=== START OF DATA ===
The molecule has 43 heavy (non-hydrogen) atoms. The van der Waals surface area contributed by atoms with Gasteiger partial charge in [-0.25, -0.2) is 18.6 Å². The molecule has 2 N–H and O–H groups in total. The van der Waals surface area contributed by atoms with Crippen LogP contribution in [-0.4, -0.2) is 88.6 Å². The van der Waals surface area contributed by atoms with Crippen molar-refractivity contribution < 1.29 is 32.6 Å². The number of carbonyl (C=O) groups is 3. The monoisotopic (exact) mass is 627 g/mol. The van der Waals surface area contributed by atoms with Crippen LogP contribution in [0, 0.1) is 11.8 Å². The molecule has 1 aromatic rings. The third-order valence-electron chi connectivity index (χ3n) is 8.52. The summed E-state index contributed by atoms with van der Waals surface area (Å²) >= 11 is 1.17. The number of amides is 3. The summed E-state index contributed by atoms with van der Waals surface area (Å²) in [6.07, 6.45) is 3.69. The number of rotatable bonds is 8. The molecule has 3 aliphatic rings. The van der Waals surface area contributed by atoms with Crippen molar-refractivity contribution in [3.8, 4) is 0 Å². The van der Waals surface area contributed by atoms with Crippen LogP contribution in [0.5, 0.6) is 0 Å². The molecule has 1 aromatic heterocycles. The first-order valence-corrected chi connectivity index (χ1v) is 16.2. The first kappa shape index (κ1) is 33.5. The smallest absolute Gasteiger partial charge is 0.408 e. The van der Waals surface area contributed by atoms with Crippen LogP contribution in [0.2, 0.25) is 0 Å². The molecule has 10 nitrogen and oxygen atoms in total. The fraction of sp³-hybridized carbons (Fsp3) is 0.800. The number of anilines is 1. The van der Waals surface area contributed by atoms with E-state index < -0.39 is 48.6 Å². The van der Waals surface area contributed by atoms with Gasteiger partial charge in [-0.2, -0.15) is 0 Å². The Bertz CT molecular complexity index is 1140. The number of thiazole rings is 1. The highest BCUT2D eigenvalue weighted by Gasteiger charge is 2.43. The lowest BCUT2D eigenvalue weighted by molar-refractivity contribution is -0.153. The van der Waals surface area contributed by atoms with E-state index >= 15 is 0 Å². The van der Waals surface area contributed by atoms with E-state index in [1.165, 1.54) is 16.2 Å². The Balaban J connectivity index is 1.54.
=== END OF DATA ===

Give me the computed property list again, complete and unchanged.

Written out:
The molecule has 43 heavy (non-hydrogen) atoms. The van der Waals surface area contributed by atoms with Gasteiger partial charge in [-0.25, -0.2) is 18.6 Å². The molecule has 2 N–H and O–H groups in total. The van der Waals surface area contributed by atoms with Crippen LogP contribution in [-0.4, -0.2) is 88.6 Å². The van der Waals surface area contributed by atoms with Crippen molar-refractivity contribution < 1.29 is 32.6 Å². The number of carbonyl (C=O) groups is 3. The monoisotopic (exact) mass is 627 g/mol. The van der Waals surface area contributed by atoms with Crippen LogP contribution in [0, 0.1) is 11.8 Å². The molecule has 1 aromatic rings. The third-order valence-electron chi connectivity index (χ3n) is 8.52. The summed E-state index contributed by atoms with van der Waals surface area (Å²) >= 11 is 1.17. The number of amides is 3. The summed E-state index contributed by atoms with van der Waals surface area (Å²) in [6.07, 6.45) is 3.69. The number of rotatable bonds is 8. The molecule has 3 aliphatic rings. The van der Waals surface area contributed by atoms with Crippen molar-refractivity contribution in [3.8, 4) is 0 Å². The van der Waals surface area contributed by atoms with Crippen LogP contribution in [0.5, 0.6) is 0 Å². The molecule has 1 aromatic heterocycles. The first-order valence-corrected chi connectivity index (χ1v) is 16.2. The first kappa shape index (κ1) is 33.5. The smallest absolute Gasteiger partial charge is 0.408 e. The van der Waals surface area contributed by atoms with Crippen LogP contribution in [0.2, 0.25) is 0 Å². The molecule has 10 nitrogen and oxygen atoms in total. The fraction of sp³-hybridized carbons (Fsp3) is 0.800. The number of anilines is 1. The van der Waals surface area contributed by atoms with E-state index < -0.39 is 48.6 Å². The van der Waals surface area contributed by atoms with Gasteiger partial charge in [-0.2, -0.15) is 0 Å². The Bertz CT molecular complexity index is 1140. The number of thiazole rings is 1. The highest BCUT2D eigenvalue weighted by Gasteiger charge is 2.43. The lowest BCUT2D eigenvalue weighted by molar-refractivity contribution is -0.153. The van der Waals surface area contributed by atoms with E-state index >= 15 is 0 Å². The van der Waals surface area contributed by atoms with E-state index in [1.165, 1.54) is 16.2 Å². The Balaban J connectivity index is 1.54.